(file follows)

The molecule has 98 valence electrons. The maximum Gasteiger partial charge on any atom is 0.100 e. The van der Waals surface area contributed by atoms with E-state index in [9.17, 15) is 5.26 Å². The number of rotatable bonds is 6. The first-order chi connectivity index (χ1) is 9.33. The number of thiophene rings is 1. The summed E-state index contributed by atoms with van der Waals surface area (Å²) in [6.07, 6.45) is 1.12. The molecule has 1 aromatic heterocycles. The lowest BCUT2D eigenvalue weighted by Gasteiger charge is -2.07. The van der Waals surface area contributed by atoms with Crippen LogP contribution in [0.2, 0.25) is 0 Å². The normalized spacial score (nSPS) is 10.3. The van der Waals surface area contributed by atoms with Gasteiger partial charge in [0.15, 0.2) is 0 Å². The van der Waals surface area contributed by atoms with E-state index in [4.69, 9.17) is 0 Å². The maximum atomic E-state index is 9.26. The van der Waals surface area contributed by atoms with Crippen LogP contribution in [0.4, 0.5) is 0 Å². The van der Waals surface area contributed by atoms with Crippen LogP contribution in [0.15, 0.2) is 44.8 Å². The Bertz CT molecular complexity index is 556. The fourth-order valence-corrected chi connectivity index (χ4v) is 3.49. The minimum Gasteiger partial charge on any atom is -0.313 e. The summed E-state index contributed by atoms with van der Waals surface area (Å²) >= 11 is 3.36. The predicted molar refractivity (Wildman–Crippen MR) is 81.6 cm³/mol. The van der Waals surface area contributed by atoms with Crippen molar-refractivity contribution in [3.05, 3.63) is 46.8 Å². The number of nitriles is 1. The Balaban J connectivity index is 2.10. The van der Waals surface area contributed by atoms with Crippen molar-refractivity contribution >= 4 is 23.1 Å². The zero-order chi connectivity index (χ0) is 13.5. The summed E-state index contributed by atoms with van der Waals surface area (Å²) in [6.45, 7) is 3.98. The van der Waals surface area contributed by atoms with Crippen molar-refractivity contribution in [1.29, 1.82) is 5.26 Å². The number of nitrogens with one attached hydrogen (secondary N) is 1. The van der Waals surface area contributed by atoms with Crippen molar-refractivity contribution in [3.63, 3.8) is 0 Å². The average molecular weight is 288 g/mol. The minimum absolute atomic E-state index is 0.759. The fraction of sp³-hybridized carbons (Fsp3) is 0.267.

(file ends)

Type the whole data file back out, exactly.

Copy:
The molecule has 98 valence electrons. The maximum Gasteiger partial charge on any atom is 0.100 e. The van der Waals surface area contributed by atoms with E-state index in [9.17, 15) is 5.26 Å². The number of rotatable bonds is 6. The first-order chi connectivity index (χ1) is 9.33. The number of thiophene rings is 1. The summed E-state index contributed by atoms with van der Waals surface area (Å²) in [6.07, 6.45) is 1.12. The molecule has 1 aromatic heterocycles. The lowest BCUT2D eigenvalue weighted by Gasteiger charge is -2.07. The van der Waals surface area contributed by atoms with Crippen LogP contribution in [0.2, 0.25) is 0 Å². The normalized spacial score (nSPS) is 10.3. The van der Waals surface area contributed by atoms with Gasteiger partial charge in [0.15, 0.2) is 0 Å². The van der Waals surface area contributed by atoms with E-state index in [4.69, 9.17) is 0 Å². The maximum atomic E-state index is 9.26. The van der Waals surface area contributed by atoms with Crippen LogP contribution in [0.4, 0.5) is 0 Å². The van der Waals surface area contributed by atoms with Crippen LogP contribution in [0.15, 0.2) is 44.8 Å². The Bertz CT molecular complexity index is 556. The fourth-order valence-corrected chi connectivity index (χ4v) is 3.49. The minimum Gasteiger partial charge on any atom is -0.313 e. The summed E-state index contributed by atoms with van der Waals surface area (Å²) >= 11 is 3.36. The predicted molar refractivity (Wildman–Crippen MR) is 81.6 cm³/mol. The van der Waals surface area contributed by atoms with Crippen molar-refractivity contribution in [3.05, 3.63) is 46.8 Å². The number of nitriles is 1. The Balaban J connectivity index is 2.10. The van der Waals surface area contributed by atoms with Crippen molar-refractivity contribution >= 4 is 23.1 Å². The zero-order chi connectivity index (χ0) is 13.5. The summed E-state index contributed by atoms with van der Waals surface area (Å²) in [6.45, 7) is 3.98. The van der Waals surface area contributed by atoms with Crippen molar-refractivity contribution in [1.29, 1.82) is 5.26 Å². The number of nitrogens with one attached hydrogen (secondary N) is 1. The van der Waals surface area contributed by atoms with Crippen molar-refractivity contribution in [3.63, 3.8) is 0 Å². The average molecular weight is 288 g/mol. The minimum absolute atomic E-state index is 0.759. The fraction of sp³-hybridized carbons (Fsp3) is 0.267.